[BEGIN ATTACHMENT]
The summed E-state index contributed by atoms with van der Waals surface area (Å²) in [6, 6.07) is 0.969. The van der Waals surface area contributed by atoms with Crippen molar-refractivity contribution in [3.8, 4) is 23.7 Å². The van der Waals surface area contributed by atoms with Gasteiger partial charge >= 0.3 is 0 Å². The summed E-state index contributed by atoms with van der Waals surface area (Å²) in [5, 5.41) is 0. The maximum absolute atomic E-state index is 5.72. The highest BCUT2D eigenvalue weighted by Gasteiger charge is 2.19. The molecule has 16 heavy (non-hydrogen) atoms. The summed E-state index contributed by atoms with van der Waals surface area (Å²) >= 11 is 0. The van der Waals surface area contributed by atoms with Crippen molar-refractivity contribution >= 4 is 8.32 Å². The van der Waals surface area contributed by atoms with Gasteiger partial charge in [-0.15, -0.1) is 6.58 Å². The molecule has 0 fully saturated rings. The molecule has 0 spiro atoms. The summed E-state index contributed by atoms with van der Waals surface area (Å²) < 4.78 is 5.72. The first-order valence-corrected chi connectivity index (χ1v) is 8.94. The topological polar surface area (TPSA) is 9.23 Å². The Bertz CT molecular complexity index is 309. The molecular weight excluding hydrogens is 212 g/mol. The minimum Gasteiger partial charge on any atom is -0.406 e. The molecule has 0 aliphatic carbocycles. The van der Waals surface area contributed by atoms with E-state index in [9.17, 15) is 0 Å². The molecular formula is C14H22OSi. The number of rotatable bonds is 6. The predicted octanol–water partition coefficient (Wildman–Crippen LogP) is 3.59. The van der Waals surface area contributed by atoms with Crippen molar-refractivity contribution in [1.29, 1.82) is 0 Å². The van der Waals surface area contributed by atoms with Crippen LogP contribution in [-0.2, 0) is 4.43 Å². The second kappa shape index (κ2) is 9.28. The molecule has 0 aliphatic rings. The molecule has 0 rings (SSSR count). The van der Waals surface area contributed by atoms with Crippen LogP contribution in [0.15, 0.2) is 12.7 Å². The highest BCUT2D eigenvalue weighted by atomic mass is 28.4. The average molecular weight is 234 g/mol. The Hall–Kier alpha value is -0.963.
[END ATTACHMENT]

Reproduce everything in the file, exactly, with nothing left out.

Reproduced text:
The summed E-state index contributed by atoms with van der Waals surface area (Å²) in [6, 6.07) is 0.969. The van der Waals surface area contributed by atoms with Crippen molar-refractivity contribution in [3.8, 4) is 23.7 Å². The van der Waals surface area contributed by atoms with Gasteiger partial charge >= 0.3 is 0 Å². The summed E-state index contributed by atoms with van der Waals surface area (Å²) in [5, 5.41) is 0. The maximum absolute atomic E-state index is 5.72. The highest BCUT2D eigenvalue weighted by Gasteiger charge is 2.19. The molecule has 16 heavy (non-hydrogen) atoms. The summed E-state index contributed by atoms with van der Waals surface area (Å²) >= 11 is 0. The van der Waals surface area contributed by atoms with Crippen molar-refractivity contribution >= 4 is 8.32 Å². The van der Waals surface area contributed by atoms with Gasteiger partial charge in [-0.15, -0.1) is 6.58 Å². The molecule has 0 fully saturated rings. The molecule has 0 spiro atoms. The summed E-state index contributed by atoms with van der Waals surface area (Å²) < 4.78 is 5.72. The first-order valence-corrected chi connectivity index (χ1v) is 8.94. The topological polar surface area (TPSA) is 9.23 Å². The Bertz CT molecular complexity index is 309. The molecular weight excluding hydrogens is 212 g/mol. The minimum Gasteiger partial charge on any atom is -0.406 e. The molecule has 0 aliphatic carbocycles. The van der Waals surface area contributed by atoms with E-state index in [9.17, 15) is 0 Å². The molecular formula is C14H22OSi. The number of rotatable bonds is 6. The predicted octanol–water partition coefficient (Wildman–Crippen LogP) is 3.59. The van der Waals surface area contributed by atoms with Crippen molar-refractivity contribution in [1.29, 1.82) is 0 Å². The van der Waals surface area contributed by atoms with Crippen LogP contribution in [-0.2, 0) is 4.43 Å². The second kappa shape index (κ2) is 9.28. The molecule has 0 aliphatic rings. The molecule has 0 rings (SSSR count). The van der Waals surface area contributed by atoms with Crippen LogP contribution in [0.15, 0.2) is 12.7 Å². The highest BCUT2D eigenvalue weighted by atomic mass is 28.4. The average molecular weight is 234 g/mol. The Hall–Kier alpha value is -0.963.